It’s getting cold in Virginia and I’ve made no bones about my dislike of the cold. Some people simply bundle up against the cold and tough it out. Others even enjoy the cool temps. Me, I traveled 850 miles south to Kissimmee, Florida.
It was warm there. I was happy.
People with small children will recognize the above map and/or the name Kissimmee and will immediately discern the true nature of my visit. I was, in fact, in town to visit Walt Disney World, where my son would be performing in the park’s Electric Light Parade. While much of my time would be spent amongst the throng of people in that park, I did manage to squeeze in a short morning ride.
Rolling out of my hotel with temperatures in the low 60s was quite nice and I set off with a sense of adventure one gets when he is on the loose in an unfamiliar place. My immediate challenge was to get off West Irlo Bronson Memorial Highway as quickly as possible and find a road that was less than six lanes wide with thousands of cars (Fun Fact: Irlo Bronson was a local politician and land owner who sold his land for the construction of Disney World for a mere $100/acre so it would create jobs for the city). I settled for Poinciana Boulevard, a mere four lanes wide with only hundreds of cars. Unfortunately, it would seem any road within several miles of Disney World is massively busy. I thanked my lucky stars that I was not here during the tourist season and settled into my ride.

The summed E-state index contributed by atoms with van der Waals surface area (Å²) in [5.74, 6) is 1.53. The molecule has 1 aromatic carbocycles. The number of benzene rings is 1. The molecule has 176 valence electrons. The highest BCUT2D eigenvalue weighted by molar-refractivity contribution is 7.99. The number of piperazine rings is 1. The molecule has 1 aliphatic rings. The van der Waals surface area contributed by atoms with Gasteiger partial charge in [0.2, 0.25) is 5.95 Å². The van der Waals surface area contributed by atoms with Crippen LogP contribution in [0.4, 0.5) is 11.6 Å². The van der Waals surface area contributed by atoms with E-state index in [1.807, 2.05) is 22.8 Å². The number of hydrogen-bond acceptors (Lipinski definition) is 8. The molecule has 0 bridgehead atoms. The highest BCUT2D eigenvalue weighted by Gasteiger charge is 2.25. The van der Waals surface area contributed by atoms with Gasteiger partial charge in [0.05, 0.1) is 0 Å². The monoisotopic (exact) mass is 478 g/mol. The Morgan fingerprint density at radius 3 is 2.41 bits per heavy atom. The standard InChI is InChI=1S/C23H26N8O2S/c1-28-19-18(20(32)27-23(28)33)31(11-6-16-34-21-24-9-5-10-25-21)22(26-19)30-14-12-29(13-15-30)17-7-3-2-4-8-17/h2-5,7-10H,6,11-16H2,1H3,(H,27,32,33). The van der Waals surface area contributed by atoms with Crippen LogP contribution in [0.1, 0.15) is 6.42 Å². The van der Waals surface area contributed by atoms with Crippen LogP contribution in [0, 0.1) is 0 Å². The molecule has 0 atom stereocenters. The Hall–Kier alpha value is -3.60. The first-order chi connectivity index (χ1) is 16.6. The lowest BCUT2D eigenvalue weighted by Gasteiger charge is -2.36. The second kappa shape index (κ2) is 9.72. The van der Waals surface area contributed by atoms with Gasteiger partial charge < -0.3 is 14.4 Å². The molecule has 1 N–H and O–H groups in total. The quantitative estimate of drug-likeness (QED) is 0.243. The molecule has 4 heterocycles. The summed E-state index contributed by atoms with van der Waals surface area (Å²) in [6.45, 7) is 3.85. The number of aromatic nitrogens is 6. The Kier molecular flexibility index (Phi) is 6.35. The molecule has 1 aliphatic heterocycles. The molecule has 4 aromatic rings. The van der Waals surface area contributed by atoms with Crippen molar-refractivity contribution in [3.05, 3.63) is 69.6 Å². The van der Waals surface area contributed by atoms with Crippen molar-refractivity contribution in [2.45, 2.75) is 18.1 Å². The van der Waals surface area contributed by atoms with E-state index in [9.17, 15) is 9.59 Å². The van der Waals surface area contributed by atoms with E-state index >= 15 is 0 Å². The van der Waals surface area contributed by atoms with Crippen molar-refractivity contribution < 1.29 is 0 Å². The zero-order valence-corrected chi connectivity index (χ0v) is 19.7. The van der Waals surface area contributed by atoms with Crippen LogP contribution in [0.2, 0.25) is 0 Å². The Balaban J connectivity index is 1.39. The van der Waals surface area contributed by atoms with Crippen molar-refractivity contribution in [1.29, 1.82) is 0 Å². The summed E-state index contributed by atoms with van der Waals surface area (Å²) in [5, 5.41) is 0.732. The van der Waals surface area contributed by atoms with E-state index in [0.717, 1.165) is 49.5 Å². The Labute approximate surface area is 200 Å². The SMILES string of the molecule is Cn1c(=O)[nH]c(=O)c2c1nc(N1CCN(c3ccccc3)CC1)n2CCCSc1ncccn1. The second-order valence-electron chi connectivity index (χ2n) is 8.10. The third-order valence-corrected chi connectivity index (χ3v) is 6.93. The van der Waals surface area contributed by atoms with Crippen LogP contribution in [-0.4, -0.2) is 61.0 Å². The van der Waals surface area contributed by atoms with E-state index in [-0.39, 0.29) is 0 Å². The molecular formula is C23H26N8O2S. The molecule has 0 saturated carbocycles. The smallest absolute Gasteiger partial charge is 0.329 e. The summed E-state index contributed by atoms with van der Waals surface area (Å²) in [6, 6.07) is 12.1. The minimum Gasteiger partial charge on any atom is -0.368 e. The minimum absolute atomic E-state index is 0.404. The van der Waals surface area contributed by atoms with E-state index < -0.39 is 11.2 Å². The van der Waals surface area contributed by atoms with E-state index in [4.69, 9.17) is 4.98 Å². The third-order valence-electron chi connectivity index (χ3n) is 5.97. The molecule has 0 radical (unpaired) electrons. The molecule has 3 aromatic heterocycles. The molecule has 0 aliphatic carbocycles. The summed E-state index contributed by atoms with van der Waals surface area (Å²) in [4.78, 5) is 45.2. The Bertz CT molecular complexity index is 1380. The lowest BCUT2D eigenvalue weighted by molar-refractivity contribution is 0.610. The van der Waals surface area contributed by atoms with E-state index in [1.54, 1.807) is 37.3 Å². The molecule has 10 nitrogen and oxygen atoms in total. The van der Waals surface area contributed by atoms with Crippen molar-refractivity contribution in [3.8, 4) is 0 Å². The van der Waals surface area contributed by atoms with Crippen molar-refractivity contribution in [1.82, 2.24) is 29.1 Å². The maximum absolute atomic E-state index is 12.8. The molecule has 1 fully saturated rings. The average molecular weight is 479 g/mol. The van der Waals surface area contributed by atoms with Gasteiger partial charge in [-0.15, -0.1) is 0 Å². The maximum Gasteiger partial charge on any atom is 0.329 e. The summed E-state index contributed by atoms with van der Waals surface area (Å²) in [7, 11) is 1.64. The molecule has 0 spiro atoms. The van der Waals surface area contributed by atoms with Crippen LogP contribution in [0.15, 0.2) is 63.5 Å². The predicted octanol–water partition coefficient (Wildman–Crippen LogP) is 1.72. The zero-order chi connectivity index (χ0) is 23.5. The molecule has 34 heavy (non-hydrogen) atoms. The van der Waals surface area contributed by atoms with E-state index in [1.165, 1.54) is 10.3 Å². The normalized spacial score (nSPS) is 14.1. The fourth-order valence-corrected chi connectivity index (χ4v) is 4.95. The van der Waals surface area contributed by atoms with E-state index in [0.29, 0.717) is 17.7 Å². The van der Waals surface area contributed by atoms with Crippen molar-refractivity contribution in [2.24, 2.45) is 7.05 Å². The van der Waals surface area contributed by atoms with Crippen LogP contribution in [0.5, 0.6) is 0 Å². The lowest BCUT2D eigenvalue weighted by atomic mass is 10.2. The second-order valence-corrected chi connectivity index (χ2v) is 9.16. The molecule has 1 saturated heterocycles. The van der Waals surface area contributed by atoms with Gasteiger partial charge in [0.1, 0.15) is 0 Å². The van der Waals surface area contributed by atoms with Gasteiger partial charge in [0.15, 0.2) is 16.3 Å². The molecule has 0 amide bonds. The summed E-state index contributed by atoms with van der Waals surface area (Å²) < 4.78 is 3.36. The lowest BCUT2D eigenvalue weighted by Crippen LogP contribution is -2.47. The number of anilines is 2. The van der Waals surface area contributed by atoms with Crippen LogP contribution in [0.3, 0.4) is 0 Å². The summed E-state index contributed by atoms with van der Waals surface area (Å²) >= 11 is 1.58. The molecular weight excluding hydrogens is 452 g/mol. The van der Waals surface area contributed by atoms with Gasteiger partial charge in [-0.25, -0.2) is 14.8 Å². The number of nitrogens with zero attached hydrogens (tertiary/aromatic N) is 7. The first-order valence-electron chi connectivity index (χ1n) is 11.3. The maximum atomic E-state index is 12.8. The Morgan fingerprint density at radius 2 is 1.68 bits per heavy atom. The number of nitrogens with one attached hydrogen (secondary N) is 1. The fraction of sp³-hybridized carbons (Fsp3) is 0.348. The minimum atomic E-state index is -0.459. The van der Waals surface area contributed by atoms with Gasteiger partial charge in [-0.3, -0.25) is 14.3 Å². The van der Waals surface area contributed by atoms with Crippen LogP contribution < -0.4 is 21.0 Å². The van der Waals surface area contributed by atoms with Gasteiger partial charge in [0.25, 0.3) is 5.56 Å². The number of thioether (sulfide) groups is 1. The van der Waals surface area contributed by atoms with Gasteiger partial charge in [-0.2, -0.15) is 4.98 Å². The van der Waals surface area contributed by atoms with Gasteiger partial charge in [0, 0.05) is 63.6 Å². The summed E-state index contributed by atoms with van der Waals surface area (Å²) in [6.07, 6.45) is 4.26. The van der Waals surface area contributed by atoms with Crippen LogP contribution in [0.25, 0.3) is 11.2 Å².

I wish I could say I passed interesting things, but the highlites seemed to be the Kissimmee Gatorade Plant (which is appropriate as Gatorade was invented in Florida for the University of Florida football team) and a petting farm. What was most intriguing was the topography, or more specifically the complete lack of topography. I traveled 26 miles and climbed a mere 72 feet. I felt like I was back at Virginia Beach. I wondered what Aaron over at SteepClimbs.com would make of this. Not much, I suspect. It was like riding a trainer, except there was a breeze. And potholes. And lots of cars. You get my drift.
As I wandered past Intercession City (use of the term “city” is extremely optimistic here), I came across my sole adventure of the ride – the old Tampa Highway. This is a short deserted stretch of road which parallels Route 17. I was able to hoist my bike in the manner of cyclocross riders everywhere and bypass a simple fence designed to keep traffic off the road. I then enjoyed a short pedal on a completely deserted stretch of road, complete with weeds growing through cracks in the asphalt. It had an apocalyptic feel to it – very cool.
All too quickly, I needed to reverse course and get over to Disney World. Ordinarily, I try to avoid doubling back on myself as it’s not terribly exciting. But the last thing I needed was to get lost or encounter some unexpected challenge and miss the big events at the park. So I let prudence govern the day and headed back on the same route I traveled out on.
I’m usually not afraid to make broad, sweeping conclusions about cycling in a new area based on the tiniest bit of experience, but this ride strains even my limited sense of fairness. On the whole, it wasn’t a very pleasant place to cycle. The roads were busy and in poor condition. There was very little to see except for swamp and housing developments. It was stunningly flat. But it was very warm and it was new and that made it worth my while on this day.
Now it’s back to my coats, gloves, wool socks, and runny nose. Joy.